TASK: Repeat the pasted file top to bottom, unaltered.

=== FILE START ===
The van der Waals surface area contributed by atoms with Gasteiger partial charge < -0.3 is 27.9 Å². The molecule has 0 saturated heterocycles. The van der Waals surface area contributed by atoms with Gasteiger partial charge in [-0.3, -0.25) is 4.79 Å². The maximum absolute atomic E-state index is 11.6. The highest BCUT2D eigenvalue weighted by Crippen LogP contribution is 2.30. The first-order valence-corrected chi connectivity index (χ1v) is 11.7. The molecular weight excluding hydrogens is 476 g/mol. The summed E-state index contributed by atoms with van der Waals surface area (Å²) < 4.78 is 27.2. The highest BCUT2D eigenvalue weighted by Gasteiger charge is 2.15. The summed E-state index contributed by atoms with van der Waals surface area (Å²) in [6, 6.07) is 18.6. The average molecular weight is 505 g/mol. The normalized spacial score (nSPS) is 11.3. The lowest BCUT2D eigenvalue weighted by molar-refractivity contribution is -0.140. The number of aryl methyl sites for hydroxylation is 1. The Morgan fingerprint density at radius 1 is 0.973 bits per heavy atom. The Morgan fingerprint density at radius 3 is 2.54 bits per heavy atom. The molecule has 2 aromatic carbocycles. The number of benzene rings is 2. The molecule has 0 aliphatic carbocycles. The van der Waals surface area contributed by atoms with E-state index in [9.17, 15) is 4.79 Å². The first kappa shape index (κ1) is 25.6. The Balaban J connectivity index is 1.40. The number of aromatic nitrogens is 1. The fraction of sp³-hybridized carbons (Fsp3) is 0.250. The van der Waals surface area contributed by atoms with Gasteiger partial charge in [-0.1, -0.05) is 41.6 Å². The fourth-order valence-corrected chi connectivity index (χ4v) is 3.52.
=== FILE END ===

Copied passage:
The van der Waals surface area contributed by atoms with Gasteiger partial charge < -0.3 is 27.9 Å². The molecule has 0 saturated heterocycles. The van der Waals surface area contributed by atoms with Gasteiger partial charge in [-0.3, -0.25) is 4.79 Å². The maximum absolute atomic E-state index is 11.6. The highest BCUT2D eigenvalue weighted by Crippen LogP contribution is 2.30. The first-order valence-corrected chi connectivity index (χ1v) is 11.7. The molecular weight excluding hydrogens is 476 g/mol. The summed E-state index contributed by atoms with van der Waals surface area (Å²) < 4.78 is 27.2. The highest BCUT2D eigenvalue weighted by Gasteiger charge is 2.15. The summed E-state index contributed by atoms with van der Waals surface area (Å²) in [6, 6.07) is 18.6. The average molecular weight is 505 g/mol. The normalized spacial score (nSPS) is 11.3. The lowest BCUT2D eigenvalue weighted by molar-refractivity contribution is -0.140. The number of aryl methyl sites for hydroxylation is 1. The Morgan fingerprint density at radius 1 is 0.973 bits per heavy atom. The Morgan fingerprint density at radius 3 is 2.54 bits per heavy atom. The molecule has 2 aromatic carbocycles. The number of benzene rings is 2. The molecule has 0 aliphatic carbocycles. The van der Waals surface area contributed by atoms with E-state index in [9.17, 15) is 4.79 Å². The first kappa shape index (κ1) is 25.6. The Balaban J connectivity index is 1.40. The number of aromatic nitrogens is 1. The fraction of sp³-hybridized carbons (Fsp3) is 0.250. The van der Waals surface area contributed by atoms with Gasteiger partial charge in [-0.1, -0.05) is 41.6 Å². The fourth-order valence-corrected chi connectivity index (χ4v) is 3.52.